ARTICLE: Open Democracy – Why it’s time to end discrimination against self-employed parents

Campaigners and MPs are calling on the government to ensure fairer rights for both self-employed parents, and for stay-at-home dads in general.

Self-employed mums are being unfairly penalised when starting a family – and so are dads who want to take parental leave, whether they are self-employed or employees. Moves are afoot to challenge the discrimination and it can’t come soon enough for many parents.

Around 4.8 million people, 15% of the UK workforce, are self-employed. Amongst women, self-employment has risen by 63% since 2008, according to The Association of Self-Employed People (IPSE).

Self-employed parents are afforded much less support in the first year of their child’s life than their employed counterparts, which may explain why self-employed women take only an average of 23 weeks maternity leave, according to a report by mortgage broker John Charcol.

Self-employed new mothers can claim Maternity Allowance, subject to certain minimum earnings requirements – but whilst employed women are entitled to 90% of their annual salary for the first six weeks, then £148.68 for the rest of the period (or more if the employer enhances it), self-employed women are only entitled to a maximum of £148.68 a week throughout their leave.

Self-employed fathers miss out completely. Four years ago, the coalition government introduced Shared Parental Leave and Statutory Shared Parental Pay. Both entitle new parents to share up to 50 weeks of leave and up to 37 weeks of pay between them during the first year of a child’s life. Yet self-employed fathers do not qualify for Statutory Parental Leave or Shared Parental Pay.

Fathers who are employed are also discriminated against. Employers are required to offer Shared Parental Leave to fathers who have been employed by the company for a minimum period of time; however, they do not have to offer the same pay for fathers who take it up, as they do mothers taking maternity leave. This means an employed woman expecting a child will receive, as minimum, 90 percent of their pay for the first six weeks, but an expectant father at the same company may receive only £139.58 per week.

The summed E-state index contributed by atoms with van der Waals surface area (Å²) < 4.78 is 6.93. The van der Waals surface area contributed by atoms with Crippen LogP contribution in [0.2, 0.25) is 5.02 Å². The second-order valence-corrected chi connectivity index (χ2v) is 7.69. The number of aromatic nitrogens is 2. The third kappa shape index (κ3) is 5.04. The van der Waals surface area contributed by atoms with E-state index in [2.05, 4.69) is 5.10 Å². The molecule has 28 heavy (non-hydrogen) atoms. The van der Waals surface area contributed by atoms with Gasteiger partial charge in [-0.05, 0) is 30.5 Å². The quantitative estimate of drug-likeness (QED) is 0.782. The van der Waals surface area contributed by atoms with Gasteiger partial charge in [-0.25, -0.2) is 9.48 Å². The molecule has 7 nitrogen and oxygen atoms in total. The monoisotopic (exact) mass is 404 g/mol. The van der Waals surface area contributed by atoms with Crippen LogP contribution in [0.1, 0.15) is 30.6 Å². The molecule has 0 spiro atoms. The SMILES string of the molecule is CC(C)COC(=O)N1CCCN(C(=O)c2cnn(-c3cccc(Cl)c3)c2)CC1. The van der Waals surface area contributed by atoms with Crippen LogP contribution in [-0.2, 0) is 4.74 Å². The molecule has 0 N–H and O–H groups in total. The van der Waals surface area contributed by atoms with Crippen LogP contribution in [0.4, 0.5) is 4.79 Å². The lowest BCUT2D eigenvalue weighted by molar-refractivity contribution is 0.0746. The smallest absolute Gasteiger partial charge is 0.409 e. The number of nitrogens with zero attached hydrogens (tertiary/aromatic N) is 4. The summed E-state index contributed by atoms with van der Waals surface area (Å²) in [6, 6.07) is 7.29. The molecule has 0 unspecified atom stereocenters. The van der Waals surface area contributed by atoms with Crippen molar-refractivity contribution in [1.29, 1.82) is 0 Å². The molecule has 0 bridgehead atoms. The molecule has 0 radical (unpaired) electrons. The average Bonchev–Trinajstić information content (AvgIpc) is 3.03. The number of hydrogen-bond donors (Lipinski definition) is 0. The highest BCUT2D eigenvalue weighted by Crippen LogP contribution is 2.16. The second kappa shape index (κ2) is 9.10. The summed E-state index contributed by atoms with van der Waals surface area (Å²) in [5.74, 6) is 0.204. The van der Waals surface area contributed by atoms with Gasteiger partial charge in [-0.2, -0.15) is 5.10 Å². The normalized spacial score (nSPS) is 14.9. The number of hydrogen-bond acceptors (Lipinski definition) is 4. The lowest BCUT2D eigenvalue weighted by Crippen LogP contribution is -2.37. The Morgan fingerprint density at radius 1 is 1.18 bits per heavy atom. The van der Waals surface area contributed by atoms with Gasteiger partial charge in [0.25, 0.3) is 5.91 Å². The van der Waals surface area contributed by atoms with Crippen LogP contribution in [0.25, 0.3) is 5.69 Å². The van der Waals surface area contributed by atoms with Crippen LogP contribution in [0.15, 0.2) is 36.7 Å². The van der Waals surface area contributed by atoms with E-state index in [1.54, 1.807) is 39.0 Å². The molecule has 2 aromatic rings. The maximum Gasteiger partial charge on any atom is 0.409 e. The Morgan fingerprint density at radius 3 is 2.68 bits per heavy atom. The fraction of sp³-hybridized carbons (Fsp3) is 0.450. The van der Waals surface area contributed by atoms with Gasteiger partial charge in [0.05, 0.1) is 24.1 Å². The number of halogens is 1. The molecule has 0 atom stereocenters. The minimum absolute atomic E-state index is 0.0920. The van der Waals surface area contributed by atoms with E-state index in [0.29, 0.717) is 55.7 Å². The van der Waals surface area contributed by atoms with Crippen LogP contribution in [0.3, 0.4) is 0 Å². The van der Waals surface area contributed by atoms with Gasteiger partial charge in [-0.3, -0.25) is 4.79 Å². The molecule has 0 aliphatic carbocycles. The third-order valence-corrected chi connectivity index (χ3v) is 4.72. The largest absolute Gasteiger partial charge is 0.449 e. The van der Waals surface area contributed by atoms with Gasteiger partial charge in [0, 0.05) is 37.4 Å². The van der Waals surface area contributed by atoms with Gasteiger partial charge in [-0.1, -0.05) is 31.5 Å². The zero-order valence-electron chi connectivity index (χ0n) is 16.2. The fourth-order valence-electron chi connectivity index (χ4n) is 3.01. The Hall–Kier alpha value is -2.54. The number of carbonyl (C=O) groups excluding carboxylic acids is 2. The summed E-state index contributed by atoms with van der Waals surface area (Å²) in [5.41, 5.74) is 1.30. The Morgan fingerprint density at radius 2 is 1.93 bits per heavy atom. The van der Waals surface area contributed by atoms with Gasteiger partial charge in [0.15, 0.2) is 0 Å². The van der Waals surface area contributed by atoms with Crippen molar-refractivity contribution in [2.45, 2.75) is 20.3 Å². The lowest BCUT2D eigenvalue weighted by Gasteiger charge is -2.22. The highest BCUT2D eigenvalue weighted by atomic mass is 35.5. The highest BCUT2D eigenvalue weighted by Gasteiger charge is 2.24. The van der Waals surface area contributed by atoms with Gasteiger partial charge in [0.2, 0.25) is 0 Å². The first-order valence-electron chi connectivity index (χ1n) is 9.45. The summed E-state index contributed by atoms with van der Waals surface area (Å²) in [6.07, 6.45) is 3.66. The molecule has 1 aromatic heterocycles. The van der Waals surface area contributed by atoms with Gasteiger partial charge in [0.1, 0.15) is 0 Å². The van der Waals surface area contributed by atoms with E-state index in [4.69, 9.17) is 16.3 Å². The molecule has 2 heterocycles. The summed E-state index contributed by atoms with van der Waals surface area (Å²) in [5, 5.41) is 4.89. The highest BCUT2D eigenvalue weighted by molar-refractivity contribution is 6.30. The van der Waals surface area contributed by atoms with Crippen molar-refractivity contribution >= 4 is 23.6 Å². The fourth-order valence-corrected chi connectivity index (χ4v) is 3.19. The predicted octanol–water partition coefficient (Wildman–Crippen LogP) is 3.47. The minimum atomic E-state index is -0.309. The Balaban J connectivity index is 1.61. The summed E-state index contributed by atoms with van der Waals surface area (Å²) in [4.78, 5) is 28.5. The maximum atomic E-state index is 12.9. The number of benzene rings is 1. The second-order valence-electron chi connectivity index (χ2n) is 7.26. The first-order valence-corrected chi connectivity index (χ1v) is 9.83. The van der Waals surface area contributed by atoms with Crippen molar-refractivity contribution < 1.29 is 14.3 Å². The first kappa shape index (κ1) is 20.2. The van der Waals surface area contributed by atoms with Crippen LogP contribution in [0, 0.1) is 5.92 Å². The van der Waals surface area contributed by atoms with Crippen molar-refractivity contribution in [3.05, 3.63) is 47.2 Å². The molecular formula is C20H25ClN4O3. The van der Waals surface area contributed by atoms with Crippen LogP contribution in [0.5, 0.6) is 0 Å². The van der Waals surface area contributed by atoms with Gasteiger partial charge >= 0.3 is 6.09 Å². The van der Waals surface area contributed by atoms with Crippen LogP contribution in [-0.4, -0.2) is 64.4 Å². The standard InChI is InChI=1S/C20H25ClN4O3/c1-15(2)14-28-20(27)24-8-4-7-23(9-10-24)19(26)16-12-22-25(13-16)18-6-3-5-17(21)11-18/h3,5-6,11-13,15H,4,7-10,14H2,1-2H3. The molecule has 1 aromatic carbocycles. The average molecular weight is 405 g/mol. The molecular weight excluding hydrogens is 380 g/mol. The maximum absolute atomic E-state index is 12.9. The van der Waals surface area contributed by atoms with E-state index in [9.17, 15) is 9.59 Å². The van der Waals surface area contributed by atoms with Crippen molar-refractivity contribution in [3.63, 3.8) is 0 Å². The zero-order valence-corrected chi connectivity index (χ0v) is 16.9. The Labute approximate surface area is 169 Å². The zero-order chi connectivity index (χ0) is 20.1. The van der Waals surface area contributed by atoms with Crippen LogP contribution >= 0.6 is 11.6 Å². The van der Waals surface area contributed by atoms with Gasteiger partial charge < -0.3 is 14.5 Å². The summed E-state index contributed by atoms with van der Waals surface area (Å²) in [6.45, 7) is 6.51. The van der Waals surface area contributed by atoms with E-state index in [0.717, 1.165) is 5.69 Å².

Research by Working Families revealed that only 32% of their surveyed organisations were enhancing Shared Parental Pay. It stands to reason that if a company is not enhancing Shared Parental Pay to match maternity pay it disincentives take-up which is extremely low in the UK.

Freelance concert pianist and mother-of-two, Clare Hammond, calculated that after having two daughters her family missed out on around £5,700 of maternity pay they could have claimed had she stayed at home during the first year of their children’s lives, rather than her freelance computer programmer husband.

“This is plain and simple gender discrimination,” says Hammond. “The only difference between my partner and I is our gender; if you have two self-employed men in a partnership can they not claim anything? And can two women in a partnership both make a claim?”

Hammond took only six weeks maternity leave with her first child and eight with her second. If she had stopped work for six months to a year, her career would have taken a significant hit, she says.

“I am a lone trader, I don’t have anyone to do the work when I am not there. Whereas my partner, being a software programmer, has much more work available that is better paid and more flexible,” she says.

A survey by Parental Pay Equality, a campaign created by freelance music engineer and mixer Olga Fitzroy in 2017, found only 20% of self-employed women interviewed said they were back to their pre-baby earnings by the time their child was two.